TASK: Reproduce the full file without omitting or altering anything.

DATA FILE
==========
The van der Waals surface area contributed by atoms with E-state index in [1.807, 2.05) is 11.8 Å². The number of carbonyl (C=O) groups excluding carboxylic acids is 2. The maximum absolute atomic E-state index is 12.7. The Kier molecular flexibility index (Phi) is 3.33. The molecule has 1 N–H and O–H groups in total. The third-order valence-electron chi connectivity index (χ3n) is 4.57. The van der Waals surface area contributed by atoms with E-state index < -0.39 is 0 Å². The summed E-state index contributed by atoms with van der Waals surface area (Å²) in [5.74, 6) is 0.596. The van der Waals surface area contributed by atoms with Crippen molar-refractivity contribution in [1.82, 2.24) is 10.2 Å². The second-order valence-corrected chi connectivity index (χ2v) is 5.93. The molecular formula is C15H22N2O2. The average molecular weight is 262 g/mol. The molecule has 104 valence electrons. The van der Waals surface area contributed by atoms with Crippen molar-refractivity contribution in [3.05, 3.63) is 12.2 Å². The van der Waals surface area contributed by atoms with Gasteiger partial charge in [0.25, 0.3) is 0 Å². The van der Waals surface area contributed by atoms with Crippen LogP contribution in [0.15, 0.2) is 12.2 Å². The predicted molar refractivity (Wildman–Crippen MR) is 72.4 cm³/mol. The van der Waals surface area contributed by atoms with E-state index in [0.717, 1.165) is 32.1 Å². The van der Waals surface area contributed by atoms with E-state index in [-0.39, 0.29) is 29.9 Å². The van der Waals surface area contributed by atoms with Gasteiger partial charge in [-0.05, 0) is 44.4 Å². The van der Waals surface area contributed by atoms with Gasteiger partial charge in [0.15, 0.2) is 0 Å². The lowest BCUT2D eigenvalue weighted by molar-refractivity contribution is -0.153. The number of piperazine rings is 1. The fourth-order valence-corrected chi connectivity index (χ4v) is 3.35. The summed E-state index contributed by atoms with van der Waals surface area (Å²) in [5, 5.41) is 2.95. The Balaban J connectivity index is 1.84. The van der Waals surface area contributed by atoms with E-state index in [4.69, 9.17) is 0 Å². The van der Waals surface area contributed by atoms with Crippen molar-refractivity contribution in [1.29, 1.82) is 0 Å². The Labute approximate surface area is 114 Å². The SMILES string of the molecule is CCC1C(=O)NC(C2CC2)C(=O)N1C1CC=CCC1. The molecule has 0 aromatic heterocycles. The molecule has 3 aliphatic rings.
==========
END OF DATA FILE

The van der Waals surface area contributed by atoms with E-state index in [1.807, 2.05) is 11.8 Å². The number of carbonyl (C=O) groups excluding carboxylic acids is 2. The maximum absolute atomic E-state index is 12.7. The Kier molecular flexibility index (Phi) is 3.33. The molecule has 1 N–H and O–H groups in total. The third-order valence-electron chi connectivity index (χ3n) is 4.57. The van der Waals surface area contributed by atoms with E-state index < -0.39 is 0 Å². The summed E-state index contributed by atoms with van der Waals surface area (Å²) in [5.74, 6) is 0.596. The van der Waals surface area contributed by atoms with Crippen molar-refractivity contribution in [1.82, 2.24) is 10.2 Å². The second-order valence-corrected chi connectivity index (χ2v) is 5.93. The molecular formula is C15H22N2O2. The average molecular weight is 262 g/mol. The molecule has 104 valence electrons. The van der Waals surface area contributed by atoms with Crippen molar-refractivity contribution in [3.05, 3.63) is 12.2 Å². The van der Waals surface area contributed by atoms with Gasteiger partial charge in [0.25, 0.3) is 0 Å². The van der Waals surface area contributed by atoms with Crippen LogP contribution in [0.15, 0.2) is 12.2 Å². The predicted molar refractivity (Wildman–Crippen MR) is 72.4 cm³/mol. The van der Waals surface area contributed by atoms with E-state index in [0.717, 1.165) is 32.1 Å². The van der Waals surface area contributed by atoms with E-state index in [-0.39, 0.29) is 29.9 Å². The van der Waals surface area contributed by atoms with Gasteiger partial charge in [-0.05, 0) is 44.4 Å². The van der Waals surface area contributed by atoms with Gasteiger partial charge in [0.15, 0.2) is 0 Å². The lowest BCUT2D eigenvalue weighted by molar-refractivity contribution is -0.153. The number of piperazine rings is 1. The fourth-order valence-corrected chi connectivity index (χ4v) is 3.35. The summed E-state index contributed by atoms with van der Waals surface area (Å²) in [5, 5.41) is 2.95. The Balaban J connectivity index is 1.84. The van der Waals surface area contributed by atoms with E-state index in [4.69, 9.17) is 0 Å². The van der Waals surface area contributed by atoms with Crippen molar-refractivity contribution in [1.29, 1.82) is 0 Å². The Labute approximate surface area is 114 Å². The SMILES string of the molecule is CCC1C(=O)NC(C2CC2)C(=O)N1C1CC=CCC1. The molecule has 0 aromatic heterocycles. The molecule has 3 aliphatic rings.